We searched OVID versions of MEDLINE, EMBASE Classic and EMBASE and the Cochrane Central Register of Controlled Trials (from inception to June 2012) without language restrictions using a previously described search strategy [6]. We also searched abstracts from critical care and nephrology professional society conferences, including: Society of Critical Care Medicine (2004 to 2012), European Society of Intensive Care Medicine (2001 to 2011), International Symposium of Intensive Care and Emergency Medicine (2004 to 2012), American Thoracic Society (2004 to 2012), American College of Chest Physicians (2003 to 2011), American Society of Nephrology (2003 to 2011), and the European Renal Association - European Dialysis and Transplant Association (2002 to 2012). We also searched bibliographies of included studies and personal files. Two reviewers independently reviewed all citations and retrieved the full text of any citation considered potentially relevant by either reviewer. We attempted to contact selected authors of included studies for clarification of methods and to obtain additional data, where required.

Study selection

Two unblinded reviewers assessed full-text reports and included studies meeting the following criteria: (1) design: either parallel-group (patients assigned to only one treatment) or cross-over (each patient received both treatments in random order) randomized or quasi-randomized (for example, assigning patients in alternating fashion or by hospital registry number) controlled trial, (2) population: adult or post-neonatal pediatric patients with AKI requiring RRT, (3) intervention: hemofiltration compared to hemodialysis, with both modes applied using continuous or intermittent RRT; trials comparing continuous to intermittent RRT were excluded, (4) outcomes: all-cause mortality (primary outcome) or other clinically important outcomes (see below) for the parallel-group trials; or group-specific filter duration, or clearance or plasma concentration measurements of cleared substances for both parallel-group and crossover trials. We also included trials of hemodiafiltration (that is, combined dialysis-filtration) compared to either hemodialysis or hemofiltration in sensitivity analyses as explained below.

Data abstraction and validity assessment

Two unblinded reviewers independently abstracted data from included trials, including study population (number of centers, age, gender, illness acuity proportion with oliguria and sepsis, baseline creatinine and urea), RRT methods (modality, dose, duration of and criteria for starting/stopping study RRT), outcomes (mortality, RRT duration, RRT dependence in survivors, hemodynamics (for example, vasopressor doses), evolution of organ dysfunction, filter duration, measured clearances and plasma concentrations of metabolites) and study quality (including method of sequence generation and allocation concealment, intention-to-treat analysis, loss to follow-up for the outcome of mortality, and early trial stopping for efficacy before the planned enrollment was completed). For the crossover trials we also assessed whether carry-over effects and washout periods were addressed and whether paired data analyses were performed [16]. Disagreements between reviewers regarding study selection and data abstraction that remained after author contact were resolved by consensus.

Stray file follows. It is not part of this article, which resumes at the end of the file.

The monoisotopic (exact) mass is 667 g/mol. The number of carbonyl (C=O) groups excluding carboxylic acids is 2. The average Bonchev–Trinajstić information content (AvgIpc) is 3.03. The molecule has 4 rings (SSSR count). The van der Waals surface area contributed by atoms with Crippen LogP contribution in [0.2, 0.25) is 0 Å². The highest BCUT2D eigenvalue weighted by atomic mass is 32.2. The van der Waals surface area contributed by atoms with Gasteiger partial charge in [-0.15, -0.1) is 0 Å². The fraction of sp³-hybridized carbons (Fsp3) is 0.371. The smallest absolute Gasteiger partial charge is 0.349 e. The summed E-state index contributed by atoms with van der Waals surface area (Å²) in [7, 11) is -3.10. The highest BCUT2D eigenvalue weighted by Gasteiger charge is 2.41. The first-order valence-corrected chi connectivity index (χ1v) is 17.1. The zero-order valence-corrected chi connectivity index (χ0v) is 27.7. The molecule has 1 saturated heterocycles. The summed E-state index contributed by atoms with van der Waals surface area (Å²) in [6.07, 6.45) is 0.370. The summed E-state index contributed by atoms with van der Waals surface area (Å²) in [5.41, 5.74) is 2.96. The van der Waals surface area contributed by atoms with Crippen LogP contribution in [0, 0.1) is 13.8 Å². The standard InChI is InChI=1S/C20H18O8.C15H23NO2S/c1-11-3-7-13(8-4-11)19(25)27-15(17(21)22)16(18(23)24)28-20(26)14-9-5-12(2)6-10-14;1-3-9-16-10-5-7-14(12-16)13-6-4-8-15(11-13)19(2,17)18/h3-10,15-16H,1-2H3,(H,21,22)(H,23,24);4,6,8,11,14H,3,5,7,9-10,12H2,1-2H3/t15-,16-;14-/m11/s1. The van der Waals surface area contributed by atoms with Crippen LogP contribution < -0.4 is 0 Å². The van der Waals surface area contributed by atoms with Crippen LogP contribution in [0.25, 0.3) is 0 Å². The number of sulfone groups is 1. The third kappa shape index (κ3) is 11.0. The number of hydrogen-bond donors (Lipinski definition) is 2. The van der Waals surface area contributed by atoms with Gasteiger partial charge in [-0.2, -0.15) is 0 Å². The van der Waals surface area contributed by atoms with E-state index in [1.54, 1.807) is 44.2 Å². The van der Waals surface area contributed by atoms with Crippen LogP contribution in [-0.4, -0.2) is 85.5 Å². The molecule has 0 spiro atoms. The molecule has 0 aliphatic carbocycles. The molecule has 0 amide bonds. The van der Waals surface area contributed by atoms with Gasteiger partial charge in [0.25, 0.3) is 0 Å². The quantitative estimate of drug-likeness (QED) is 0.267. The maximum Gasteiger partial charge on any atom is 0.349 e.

Data analysis

Our primary outcome was all-cause hospital mortality and, if not available, then mortality at 90, 60, 30 or 28 days after randomization, at ICU discharge or after stopping RRT (in descending order of preference). Secondary outcomes included RRT dependence among survivors at the latest time point available (with the same preferred order of time point as for the mortality analysis), RRT duration until renal recovery or death, filter duration, clearance of selected solutes and plasma concentration measurements.

Binary outcomes are reported as risk ratios (RR) and continuous outcomes using weighted mean differences (MD, a measure of absolute change) or ratio of means (RoM, a measure of relative change) [17]. We used Review Manager 5.1 (The Cochrane Collaboration, Oxford, England, UK) to calculate pooled outcome measures. We considered (two-sided) P <0.05 as statistically significant and reported individual trial and summary results with 95% confidence intervals (CIs). We used random-effects models, which incorporate between-trial heterogeneity and give wider confidence intervals when heterogeneity is present, to pool data. We assessed statistical heterogeneity among trials using I 2 , the percentage of total variability across studies due to heterogeneity rather than chance [18, 19], and used published thresholds to ascribe low (I 2 = 25 to 49%), moderate (I 2 = 50 to 74%), and high (I 2 ≥75%) heterogeneity [19]. Continuous variables are expressed as mean ± standard deviation, unless otherwise indicated. Because the crossover trials generally did not report within-patient differences, we used the unpaired group-specific means to pool data, recognizing that this approach reduces the statistical power to detect differences [20].